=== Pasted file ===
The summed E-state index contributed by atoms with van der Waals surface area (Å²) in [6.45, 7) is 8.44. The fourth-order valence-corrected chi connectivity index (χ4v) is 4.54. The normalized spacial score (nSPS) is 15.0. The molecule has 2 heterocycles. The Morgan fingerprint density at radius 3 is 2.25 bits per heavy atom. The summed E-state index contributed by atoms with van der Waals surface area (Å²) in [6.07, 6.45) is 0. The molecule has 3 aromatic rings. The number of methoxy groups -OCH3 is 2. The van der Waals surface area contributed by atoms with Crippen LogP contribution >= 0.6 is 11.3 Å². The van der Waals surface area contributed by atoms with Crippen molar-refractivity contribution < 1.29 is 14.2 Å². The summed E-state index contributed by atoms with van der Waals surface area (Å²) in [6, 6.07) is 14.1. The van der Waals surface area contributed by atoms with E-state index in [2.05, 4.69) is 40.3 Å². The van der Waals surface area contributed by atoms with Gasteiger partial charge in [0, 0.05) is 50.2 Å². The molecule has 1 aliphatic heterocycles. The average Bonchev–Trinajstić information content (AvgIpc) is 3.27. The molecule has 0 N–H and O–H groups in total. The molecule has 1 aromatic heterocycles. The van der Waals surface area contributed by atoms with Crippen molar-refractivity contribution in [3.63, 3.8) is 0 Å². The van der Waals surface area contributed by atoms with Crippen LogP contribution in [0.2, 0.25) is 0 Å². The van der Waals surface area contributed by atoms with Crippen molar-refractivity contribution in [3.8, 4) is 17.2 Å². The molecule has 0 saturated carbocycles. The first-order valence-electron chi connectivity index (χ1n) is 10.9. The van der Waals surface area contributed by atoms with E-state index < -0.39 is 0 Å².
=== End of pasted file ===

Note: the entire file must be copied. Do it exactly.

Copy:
The summed E-state index contributed by atoms with van der Waals surface area (Å²) in [6.45, 7) is 8.44. The fourth-order valence-corrected chi connectivity index (χ4v) is 4.54. The normalized spacial score (nSPS) is 15.0. The molecule has 2 heterocycles. The Morgan fingerprint density at radius 3 is 2.25 bits per heavy atom. The summed E-state index contributed by atoms with van der Waals surface area (Å²) in [6.07, 6.45) is 0. The molecule has 3 aromatic rings. The number of methoxy groups -OCH3 is 2. The van der Waals surface area contributed by atoms with Crippen LogP contribution >= 0.6 is 11.3 Å². The van der Waals surface area contributed by atoms with Crippen molar-refractivity contribution < 1.29 is 14.2 Å². The summed E-state index contributed by atoms with van der Waals surface area (Å²) in [6, 6.07) is 14.1. The van der Waals surface area contributed by atoms with E-state index in [2.05, 4.69) is 40.3 Å². The van der Waals surface area contributed by atoms with Gasteiger partial charge in [0, 0.05) is 50.2 Å². The molecule has 1 aliphatic heterocycles. The average Bonchev–Trinajstić information content (AvgIpc) is 3.27. The molecule has 0 N–H and O–H groups in total. The molecule has 1 aromatic heterocycles. The van der Waals surface area contributed by atoms with Crippen molar-refractivity contribution in [3.63, 3.8) is 0 Å². The van der Waals surface area contributed by atoms with Crippen LogP contribution in [0.2, 0.25) is 0 Å². The van der Waals surface area contributed by atoms with Crippen molar-refractivity contribution in [3.8, 4) is 17.2 Å². The molecule has 0 saturated carbocycles. The first-order valence-electron chi connectivity index (χ1n) is 10.9. The van der Waals surface area contributed by atoms with E-state index < -0.39 is 0 Å².